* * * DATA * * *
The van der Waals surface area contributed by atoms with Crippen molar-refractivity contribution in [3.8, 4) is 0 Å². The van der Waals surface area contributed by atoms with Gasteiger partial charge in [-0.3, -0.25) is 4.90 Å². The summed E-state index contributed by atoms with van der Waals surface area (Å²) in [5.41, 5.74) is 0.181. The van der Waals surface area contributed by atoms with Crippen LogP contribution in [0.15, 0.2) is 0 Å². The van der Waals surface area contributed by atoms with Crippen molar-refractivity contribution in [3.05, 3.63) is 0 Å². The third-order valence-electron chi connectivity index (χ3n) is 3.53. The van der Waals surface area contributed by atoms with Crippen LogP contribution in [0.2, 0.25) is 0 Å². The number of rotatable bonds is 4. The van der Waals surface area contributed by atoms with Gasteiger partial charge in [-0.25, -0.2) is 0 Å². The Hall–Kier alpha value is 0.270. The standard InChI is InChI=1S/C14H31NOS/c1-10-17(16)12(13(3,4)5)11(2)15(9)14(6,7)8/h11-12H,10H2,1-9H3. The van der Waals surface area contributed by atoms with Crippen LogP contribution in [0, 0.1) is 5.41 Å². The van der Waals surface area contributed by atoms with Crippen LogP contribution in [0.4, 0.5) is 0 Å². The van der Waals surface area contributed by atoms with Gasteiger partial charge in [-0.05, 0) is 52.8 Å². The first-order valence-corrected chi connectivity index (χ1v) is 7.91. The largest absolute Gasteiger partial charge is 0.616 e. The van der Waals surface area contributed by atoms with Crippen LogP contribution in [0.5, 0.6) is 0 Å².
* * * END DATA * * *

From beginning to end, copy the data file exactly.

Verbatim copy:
The van der Waals surface area contributed by atoms with Crippen molar-refractivity contribution in [3.8, 4) is 0 Å². The van der Waals surface area contributed by atoms with Gasteiger partial charge in [-0.3, -0.25) is 4.90 Å². The summed E-state index contributed by atoms with van der Waals surface area (Å²) in [5.41, 5.74) is 0.181. The van der Waals surface area contributed by atoms with Crippen LogP contribution in [0.15, 0.2) is 0 Å². The van der Waals surface area contributed by atoms with Crippen molar-refractivity contribution in [3.05, 3.63) is 0 Å². The third-order valence-electron chi connectivity index (χ3n) is 3.53. The van der Waals surface area contributed by atoms with Crippen LogP contribution in [0.2, 0.25) is 0 Å². The number of rotatable bonds is 4. The van der Waals surface area contributed by atoms with Gasteiger partial charge in [-0.25, -0.2) is 0 Å². The Hall–Kier alpha value is 0.270. The standard InChI is InChI=1S/C14H31NOS/c1-10-17(16)12(13(3,4)5)11(2)15(9)14(6,7)8/h11-12H,10H2,1-9H3. The van der Waals surface area contributed by atoms with Crippen LogP contribution in [0, 0.1) is 5.41 Å². The van der Waals surface area contributed by atoms with Crippen LogP contribution in [0.4, 0.5) is 0 Å². The van der Waals surface area contributed by atoms with Gasteiger partial charge in [-0.05, 0) is 52.8 Å². The first-order valence-corrected chi connectivity index (χ1v) is 7.91. The largest absolute Gasteiger partial charge is 0.616 e. The van der Waals surface area contributed by atoms with Crippen LogP contribution in [0.5, 0.6) is 0 Å².